I did, however, see frequencies boosting as high as 2.59GHz without overclocking, measuring up to the claims AMD makes in its spec sheets. These are the highest frequencies I’ve tested on a graphics card out of the box, and are doubt the reason for the RX 6700 XT’s great performance.

Ray tracing performance, though, made me less excited. I tested out some of the ray tracing settings in Fortnite, which allow for a fairly granular amount of control. But even playing at 1080p High made ray tracing seem too heavy a task for the RX 6700 XT. I had to turn all the ray tracing settings to low, as well as completely turn off global illumination (the heaviest effect) in order to push the frame rate up to an acceptable 62 fps. With global illumination on, the game averaged just 33 fps.

How far behind is AMD in this regard? For reference, even last year’s RTX 2070 Super outpaced it with these same settings, averaging 78 fps with global illumination turned off (and the other settings at low). You can do better if you flip on DLSS too, which the AMD card lacks.

Overall, ray tracing still isn’t a great experience in a game like Fortnite unless you have the absolute top-end graphics card in your rig. Even still, I’d prefer the higher resolutions and frame rates in these faster-paced games. If you have any desire at all to play around with ray tracing, though, Nvidia’s cards are still the way to go.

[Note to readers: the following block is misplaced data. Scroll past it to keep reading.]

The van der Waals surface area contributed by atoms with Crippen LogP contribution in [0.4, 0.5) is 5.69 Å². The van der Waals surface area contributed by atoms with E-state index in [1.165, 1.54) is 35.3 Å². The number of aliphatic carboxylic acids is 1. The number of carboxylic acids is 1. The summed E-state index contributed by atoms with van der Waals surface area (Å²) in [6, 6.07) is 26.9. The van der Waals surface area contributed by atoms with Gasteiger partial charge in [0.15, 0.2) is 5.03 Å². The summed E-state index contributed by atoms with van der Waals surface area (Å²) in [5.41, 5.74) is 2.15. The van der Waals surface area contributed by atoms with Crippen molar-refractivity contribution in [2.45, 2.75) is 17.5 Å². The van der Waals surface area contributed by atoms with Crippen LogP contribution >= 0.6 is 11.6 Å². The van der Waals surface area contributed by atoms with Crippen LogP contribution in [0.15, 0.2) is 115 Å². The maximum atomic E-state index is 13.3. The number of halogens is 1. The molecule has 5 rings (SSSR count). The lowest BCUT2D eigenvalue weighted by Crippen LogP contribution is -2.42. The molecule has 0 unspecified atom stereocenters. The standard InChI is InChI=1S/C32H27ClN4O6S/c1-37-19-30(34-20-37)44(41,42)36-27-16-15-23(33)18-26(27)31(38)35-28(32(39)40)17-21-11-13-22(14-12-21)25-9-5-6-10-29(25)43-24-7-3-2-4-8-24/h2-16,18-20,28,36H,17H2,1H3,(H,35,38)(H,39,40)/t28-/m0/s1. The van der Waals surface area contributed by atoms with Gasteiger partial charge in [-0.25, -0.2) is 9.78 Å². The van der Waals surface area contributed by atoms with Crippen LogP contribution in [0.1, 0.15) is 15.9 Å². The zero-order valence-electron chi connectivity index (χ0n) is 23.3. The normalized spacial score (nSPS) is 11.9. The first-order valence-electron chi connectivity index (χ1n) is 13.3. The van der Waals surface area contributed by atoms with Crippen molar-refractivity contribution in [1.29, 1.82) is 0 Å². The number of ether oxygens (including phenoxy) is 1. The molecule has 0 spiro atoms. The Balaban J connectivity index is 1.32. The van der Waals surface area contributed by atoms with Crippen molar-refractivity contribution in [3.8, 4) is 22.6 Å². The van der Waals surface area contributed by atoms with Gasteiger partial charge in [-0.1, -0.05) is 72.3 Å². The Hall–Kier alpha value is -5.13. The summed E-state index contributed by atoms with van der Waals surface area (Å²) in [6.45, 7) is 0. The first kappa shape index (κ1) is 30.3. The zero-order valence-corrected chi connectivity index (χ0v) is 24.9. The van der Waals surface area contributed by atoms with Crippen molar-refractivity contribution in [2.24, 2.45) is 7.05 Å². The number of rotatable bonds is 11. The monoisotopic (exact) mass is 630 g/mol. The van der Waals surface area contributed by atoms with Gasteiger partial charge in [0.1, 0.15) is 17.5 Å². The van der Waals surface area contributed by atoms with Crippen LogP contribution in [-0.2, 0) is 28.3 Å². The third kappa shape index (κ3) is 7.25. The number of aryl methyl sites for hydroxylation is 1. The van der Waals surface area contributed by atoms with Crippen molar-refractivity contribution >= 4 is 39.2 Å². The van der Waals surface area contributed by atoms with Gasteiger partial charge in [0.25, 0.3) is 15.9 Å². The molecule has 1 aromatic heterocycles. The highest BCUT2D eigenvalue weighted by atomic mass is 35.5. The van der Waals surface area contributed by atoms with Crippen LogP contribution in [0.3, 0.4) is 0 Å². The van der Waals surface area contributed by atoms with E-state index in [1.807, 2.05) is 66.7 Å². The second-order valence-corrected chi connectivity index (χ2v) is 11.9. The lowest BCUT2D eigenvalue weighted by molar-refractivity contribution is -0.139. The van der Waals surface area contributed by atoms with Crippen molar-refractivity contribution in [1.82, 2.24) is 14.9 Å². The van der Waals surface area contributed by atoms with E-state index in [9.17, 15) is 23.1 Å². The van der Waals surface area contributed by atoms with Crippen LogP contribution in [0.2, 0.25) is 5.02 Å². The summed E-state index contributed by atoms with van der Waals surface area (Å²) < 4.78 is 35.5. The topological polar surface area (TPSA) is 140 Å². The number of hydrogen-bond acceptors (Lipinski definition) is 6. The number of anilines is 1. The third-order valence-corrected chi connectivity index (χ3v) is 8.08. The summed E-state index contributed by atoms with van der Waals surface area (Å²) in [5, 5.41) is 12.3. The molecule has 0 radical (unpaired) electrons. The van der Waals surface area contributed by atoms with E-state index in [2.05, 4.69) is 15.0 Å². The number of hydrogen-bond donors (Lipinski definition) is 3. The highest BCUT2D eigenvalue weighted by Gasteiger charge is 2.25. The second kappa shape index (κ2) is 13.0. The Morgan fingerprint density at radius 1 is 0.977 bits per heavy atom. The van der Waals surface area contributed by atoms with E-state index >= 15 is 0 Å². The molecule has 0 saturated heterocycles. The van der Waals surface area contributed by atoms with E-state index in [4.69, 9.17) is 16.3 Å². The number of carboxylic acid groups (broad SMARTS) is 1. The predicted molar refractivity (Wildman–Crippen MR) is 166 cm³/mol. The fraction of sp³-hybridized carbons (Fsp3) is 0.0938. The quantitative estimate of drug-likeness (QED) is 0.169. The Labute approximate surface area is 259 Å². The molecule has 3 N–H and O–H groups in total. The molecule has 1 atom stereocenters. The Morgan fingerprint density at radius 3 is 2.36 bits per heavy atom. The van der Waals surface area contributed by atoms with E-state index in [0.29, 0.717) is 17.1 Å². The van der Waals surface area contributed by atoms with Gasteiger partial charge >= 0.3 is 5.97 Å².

Content-creation performance

Image used with permission by copyright holder

As has been the case with most AMD graphics cards of late, content creation hasn’t been a strong suit. Nvidia’s Cuda graphics API performs beautifully in many professional creative applications, and I wanted to see how the RX 6700 XT compared. It wasn’t pretty.

Let’s start with the Blender benchmark, which tests performance in 3D modeling. The RX 6700 XT completed the first rendering in 57 seconds, which was 15 seconds faster than the 5700 XT, or 20% faster. That’s a solid generational leap. But compared to even the $329 Nvidia RTX 3060, it couldn’t keep up. That card finished the same rendering in just 49 seconds. You can imagine how far ahead the RTX 3060 and RTX 3070 would be.

I made this same comparison in the PugetBench for Adobe Premiere Pro benchmark, which tests the system in tasks like 4K playback and video encoding. The RX 6700 XT did a bit better here, but still scored slightly behind the RTX 3060 in the benchmark’s GPU rating.

Clearly, if you want to use your expensive GPU for something other than gaming, one of Nvidia’s options provides a better value. With the gaming performance a bit more even, that could be the tipping point for many potential buyers. Throw in better ray tracing performance and you have a situation where becomes hard to recommend the RX 6700 XT, despite how impressive the raw 1440p gaming strength is.

Don’t get me wrong — if you can find one of these at a retailer when they go on sale on March 18 — by all means, pick it up. It plays games beautifully in 1440p. But once supply normalizes and we’re left with two clear options, Nvidia’s 30-series cards will continue to be the more well-rounded purchase.

Luke Larsen
Luke Larsen is the Senior editor of computing, managing all content covering laptops, monitors, PC hardware, Macs, and more.